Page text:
Archives for August 2009

pickled coleslaw

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Salads can be tricky, because if I’m eating a big bowl of vegetables, it better be healthy, you know? But there’s the whole salad dressing issue. Vinaigrette is the standard lighter option, but even it’s usually based on olive oil.

Coleslaw is no exception to the salad dressing problem. Many coleslaws are simply cabbage, mayonnaise and seasoning. Not only is this a little plain for my taste, but it turns coleslaw into a full-on indulgence. Even my favorite buttermilk coleslaw recipe includes a bit of mayonnaise and sour cream (which could probably be replaced by plain yogurt), although the base of the dressing is lowfat buttermilk.

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A lot of people don’t even like creamy coleslaws, preferring vinegar-based slaws instead. I like both types, and at first I thought these vinegar dressings were the no-fat answer for coleslaw, until I found out that most involve oil, like a typical vinaigrette does.

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The solution, it turns out, is pickled coleslaw. The cabbage here is mixed with nothing but vinegar, water, sugar and salt. Those ingredients have to be heated to dissolve the sugar, then cooled so they don’t wilt the cabbage. Then they’re mixed with the shredded cabbage and a few other vegetables (sadly, I didn’t have a cucumber around when I made this, so I had to skip it), and refrigerated overnight – or for longer, if need be.

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What a great way to eat a big bowl of vegetables. Since I’m not worried by a wee bit of sugar, there’s nothing for me to feel guilty about here. And it isn’t just about being healthy – it tastes great too. It’s tart without being too sour and has a wonderful crunch. Even Dave, pickle-hater that he is, enjoyed it. Gotta love a salad without compromise.

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One year ago: Mashed Potatoes with Kale

Pickled Coleslaw (from Deb Perelman for NPR)

Makes 8 to 10 servings

1½ cups distilled white vinegar
1½ cups water
⅓ (2.33 ounces) cup sugar
2½ tablespoons kosher salt

1 small head green cabbage
1 red bell pepper, cored, seeded and thinly sliced into 1- to 2-inch pieces
1 carrot, peeled and very thinly sliced
1 kirby cucumber, thinly sliced

Bring brine ingredients to a boil in a 2-quart nonreactive saucepan over moderate heat, stirring until sugar is dissolved. (Use a pan of stainless steel, glass and enameled cast iron; avoid pure aluminum and uncoated iron, which can impart an unpleasant taste to recipes with acidic ingredients) Transfer to a 3- to 4-quart nonreactive bowl and cool completely. To speed this process up, you can set the bowl over a second bowl of ice water, and stir, which will quickly chill the brine.

Halve, core and halve again the head of cabbage, then finely slice it with a knife, or run the quarters through a food processor fitted with a slicing blade.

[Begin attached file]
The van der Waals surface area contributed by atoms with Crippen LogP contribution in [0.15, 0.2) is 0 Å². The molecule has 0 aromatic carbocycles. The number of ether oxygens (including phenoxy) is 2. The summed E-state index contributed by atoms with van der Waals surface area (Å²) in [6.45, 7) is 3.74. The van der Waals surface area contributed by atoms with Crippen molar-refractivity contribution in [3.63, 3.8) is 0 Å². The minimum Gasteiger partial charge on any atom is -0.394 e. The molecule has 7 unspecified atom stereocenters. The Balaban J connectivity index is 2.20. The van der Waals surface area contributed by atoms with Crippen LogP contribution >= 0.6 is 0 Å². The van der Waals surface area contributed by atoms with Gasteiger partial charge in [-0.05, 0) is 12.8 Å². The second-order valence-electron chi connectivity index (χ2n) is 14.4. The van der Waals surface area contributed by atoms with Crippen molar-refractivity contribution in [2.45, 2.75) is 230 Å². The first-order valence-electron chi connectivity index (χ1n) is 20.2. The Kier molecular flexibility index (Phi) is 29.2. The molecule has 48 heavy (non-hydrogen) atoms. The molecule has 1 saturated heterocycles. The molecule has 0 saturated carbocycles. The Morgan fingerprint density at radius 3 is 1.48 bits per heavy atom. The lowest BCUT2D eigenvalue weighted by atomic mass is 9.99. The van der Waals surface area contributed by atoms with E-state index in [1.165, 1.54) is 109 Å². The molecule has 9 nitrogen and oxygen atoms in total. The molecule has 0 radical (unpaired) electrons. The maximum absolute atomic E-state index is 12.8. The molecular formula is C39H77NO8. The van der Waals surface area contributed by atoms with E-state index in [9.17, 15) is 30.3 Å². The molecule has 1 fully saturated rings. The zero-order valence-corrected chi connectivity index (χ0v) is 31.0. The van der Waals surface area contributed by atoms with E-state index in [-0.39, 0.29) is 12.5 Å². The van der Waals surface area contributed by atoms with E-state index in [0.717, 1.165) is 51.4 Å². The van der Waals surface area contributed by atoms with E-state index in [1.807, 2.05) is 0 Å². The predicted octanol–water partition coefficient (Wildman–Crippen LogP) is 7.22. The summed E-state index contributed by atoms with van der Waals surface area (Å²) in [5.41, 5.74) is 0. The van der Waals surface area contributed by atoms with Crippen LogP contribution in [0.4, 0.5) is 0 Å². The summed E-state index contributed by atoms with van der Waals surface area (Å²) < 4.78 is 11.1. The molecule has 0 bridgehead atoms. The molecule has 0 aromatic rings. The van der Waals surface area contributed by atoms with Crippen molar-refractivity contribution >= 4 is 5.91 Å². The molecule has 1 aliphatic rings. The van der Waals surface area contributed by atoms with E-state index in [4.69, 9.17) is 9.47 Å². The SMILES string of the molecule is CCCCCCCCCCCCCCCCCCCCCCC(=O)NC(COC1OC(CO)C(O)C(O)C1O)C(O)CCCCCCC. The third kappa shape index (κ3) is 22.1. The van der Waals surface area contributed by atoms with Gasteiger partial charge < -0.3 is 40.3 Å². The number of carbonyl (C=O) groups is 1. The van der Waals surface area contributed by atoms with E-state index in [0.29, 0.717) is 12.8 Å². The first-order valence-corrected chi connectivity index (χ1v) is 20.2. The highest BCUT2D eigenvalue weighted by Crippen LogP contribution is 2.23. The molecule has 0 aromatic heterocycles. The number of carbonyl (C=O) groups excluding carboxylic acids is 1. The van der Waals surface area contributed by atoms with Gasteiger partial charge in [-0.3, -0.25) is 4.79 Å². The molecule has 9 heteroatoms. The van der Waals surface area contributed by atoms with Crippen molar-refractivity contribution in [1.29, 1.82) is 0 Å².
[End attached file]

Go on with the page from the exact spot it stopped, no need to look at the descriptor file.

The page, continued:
Toss sliced cabbage, bell pepper, carrot and cucumber in bowl with brine. Cover with lid or plastic wrap, and refrigerate, tossing the ingredients once or twice in a 24-hour period. After one day in the brine, the coleslaw is ready to serve. It keeps for up to 1 week, chilled.

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quick baking powder pizza crust

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I’m not exactly Ms. Spontaneous.  I like a Plan. I like following the Plan. I do not like when the Plan is disrupted.

Dave was supposed to stop at the farm stand after work one day to pick up some corn on the cob for black bean and corn quesadillas, but the farm stand was closed. A quick juggle of my meal Plan for the week left me with the option of making Smitten Kitchen’s squash and goat cheese pizza that night instead, except that I didn’t have time to make regular pizza dough, and I certainly didn’t have time to defrost the dough I already had in the freezer, as per the original Plan.

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Instead, I mixed up this quick-bread version of pizza dough that I’ve always been curious about. It’s basically a biscuit, so the dry ingredients are mixed, then butter (less butter than in most biscuit recipes) is cut in, and milk is stirred into the mixture to bind it.

After that, you can treat it like regular pizza dough, by rolling it out and baking it on a pizza stone. At least that’s what I did, but I do wonder if, in this case, a lower oven temperature and a regular baking sheet might work better. Then again, biscuits are usually baked a really high temperature too…

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I’m probably trying to fix something that isn’t broken, because I thought the pizza crust was good the way I made it. It doesn’t have much in common with regular yeasted pizza crust, but its thinner, crisper, almost cracker-like texture was a great base for this lighter non-traditional pizza. For a sauce-drenched, cheese-laden, meat-topped pizza, yes, I’d want something more substantial. But for just a bit of goat cheese and some fresh summer squash, it was perfect, even preferable. Not to mention, quick, so no Plan is needed.